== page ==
No Ordinary Lives

Drawing on some of Lincoln's most stirring words as inspiration, this speech engages the paradox of war by following the powerful themes in two of Ken Burns' best known works - The Civil War, his epic retelling of the most important event in American history and The War, his intensely moving story of WWII told through the experiences of so-called ordinary people from four geographically distributed American towns. The presentation opens with Norah Jones' American Anthem clip (5 min) from The War.

American Lives

This combines the biographies of some of Ken’s most fascinating subjects, including Thomas Jefferson, Lewis & Clark and Frank Lloyd Wright. He shares how biography works, and gives insight into the storytelling process. No clips.

Race in America

For more than 30 years, Burns has been dealing with the theme of race in his uniquely American documentaries. Now, in the age of Obama, he looks back from the perspective of monumental change in the country to reflect where weve been. He uses several clips from earlier films in this presentation.

Mystic Chords of Memory

The Civil War continues to be the most important event in American history. In this eloquent address, Burns paints both an intimate and bird’s eye view of the searing events of the years1861 through 1865 and the war’s profound relevance to us today.

On-Stage Conversation/Audience Q&A

This is a less formal, Inside-the-Actors-Studio type of event. Ken responds to questions from moderator on all his films (or film-specific) and issues in history and contemporary American culture. Audience Q&A to conclude if wanted.


In this presentation, Burns takes audiences through the compelling saga of Prohibition's rise and fall that goes far beyond the oft-told tales of gangsters, rum runners, flappers, and speakeasies, to reveal a complicated and divided nation in the throes of momentous transformation. He discusses with audiences the vital questions raised by this era and the 18th Amendment which are as relevant today as they were 100 years ago – about means and ends, individual rights and responsibilities, the proper role of government and finally, who is — and who is not — a real American.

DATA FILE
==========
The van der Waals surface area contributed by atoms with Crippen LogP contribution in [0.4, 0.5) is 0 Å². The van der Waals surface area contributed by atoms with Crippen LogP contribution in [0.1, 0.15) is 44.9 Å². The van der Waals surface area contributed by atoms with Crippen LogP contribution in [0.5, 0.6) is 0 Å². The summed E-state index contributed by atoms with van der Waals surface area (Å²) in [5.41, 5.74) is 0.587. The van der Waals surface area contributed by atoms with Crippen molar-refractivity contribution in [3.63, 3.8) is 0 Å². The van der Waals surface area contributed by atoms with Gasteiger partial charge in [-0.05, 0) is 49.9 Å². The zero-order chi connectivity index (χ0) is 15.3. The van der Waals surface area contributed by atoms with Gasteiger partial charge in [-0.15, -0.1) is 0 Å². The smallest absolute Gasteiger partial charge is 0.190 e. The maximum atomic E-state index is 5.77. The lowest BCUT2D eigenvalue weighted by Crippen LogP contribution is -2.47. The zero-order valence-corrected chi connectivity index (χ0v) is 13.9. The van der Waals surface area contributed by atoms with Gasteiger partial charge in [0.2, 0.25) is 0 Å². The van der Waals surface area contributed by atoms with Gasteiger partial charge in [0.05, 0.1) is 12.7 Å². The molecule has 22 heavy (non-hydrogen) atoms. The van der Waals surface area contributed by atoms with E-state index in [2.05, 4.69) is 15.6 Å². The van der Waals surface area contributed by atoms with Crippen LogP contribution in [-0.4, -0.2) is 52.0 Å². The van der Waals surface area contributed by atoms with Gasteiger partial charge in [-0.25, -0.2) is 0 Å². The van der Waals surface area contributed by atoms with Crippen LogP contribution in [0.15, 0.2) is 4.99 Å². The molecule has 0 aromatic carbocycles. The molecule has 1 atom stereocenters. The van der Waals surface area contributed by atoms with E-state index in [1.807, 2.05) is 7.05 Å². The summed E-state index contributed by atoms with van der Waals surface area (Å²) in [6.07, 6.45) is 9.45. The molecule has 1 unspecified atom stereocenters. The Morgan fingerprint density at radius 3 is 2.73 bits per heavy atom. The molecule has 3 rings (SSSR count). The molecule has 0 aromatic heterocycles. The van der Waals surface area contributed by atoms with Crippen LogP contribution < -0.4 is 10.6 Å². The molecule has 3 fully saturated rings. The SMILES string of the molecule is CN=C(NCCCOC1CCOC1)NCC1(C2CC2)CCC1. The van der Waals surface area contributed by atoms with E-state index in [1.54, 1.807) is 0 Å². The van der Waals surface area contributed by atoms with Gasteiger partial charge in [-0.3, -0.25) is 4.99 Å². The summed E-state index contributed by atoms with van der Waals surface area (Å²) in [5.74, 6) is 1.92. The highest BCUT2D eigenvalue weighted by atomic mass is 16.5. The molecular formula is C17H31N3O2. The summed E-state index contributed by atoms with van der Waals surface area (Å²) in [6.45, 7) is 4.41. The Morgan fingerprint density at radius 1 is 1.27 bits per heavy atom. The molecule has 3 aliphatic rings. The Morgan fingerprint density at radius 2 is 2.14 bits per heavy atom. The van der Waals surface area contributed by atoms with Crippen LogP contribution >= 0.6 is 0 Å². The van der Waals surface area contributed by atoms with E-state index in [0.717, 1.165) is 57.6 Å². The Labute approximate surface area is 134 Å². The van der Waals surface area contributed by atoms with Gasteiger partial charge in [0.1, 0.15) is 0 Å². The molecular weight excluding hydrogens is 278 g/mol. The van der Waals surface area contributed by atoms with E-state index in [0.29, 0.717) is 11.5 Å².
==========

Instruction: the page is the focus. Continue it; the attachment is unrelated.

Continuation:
Ken Burns' 'measure of devotion' for Gettysburg Address

Ken Burns' newest documentary is again about the Civil War, but with a modern twist. The Address is about a Vermont school for learning disabled boys who ...

Ken Burns on Clemens, Bonds and the Baseball Hall of Fame ...

There are few with a stronger grip on the history of baseball than filmmaker Ken Burns, and perhaps no one has had a bigger hand in mythologizing the game in  ...

Filmmaker Ken Burns will be Stanford's 2016 Commencement speaker

The documentary filmmaker, who has received dozens of major awards for his work, will speak at the university's main ceremony in Stanford Stadium on Sunday, June 12.

'The Vietnam War': Inside Ken Burns' Definitive 18-Hour ...

Inside 'The Vietnam War': How Ken Burns' 10-episode, 18-hour, 360-degree docuseries will change the way you think about the Southeast Asian conflict.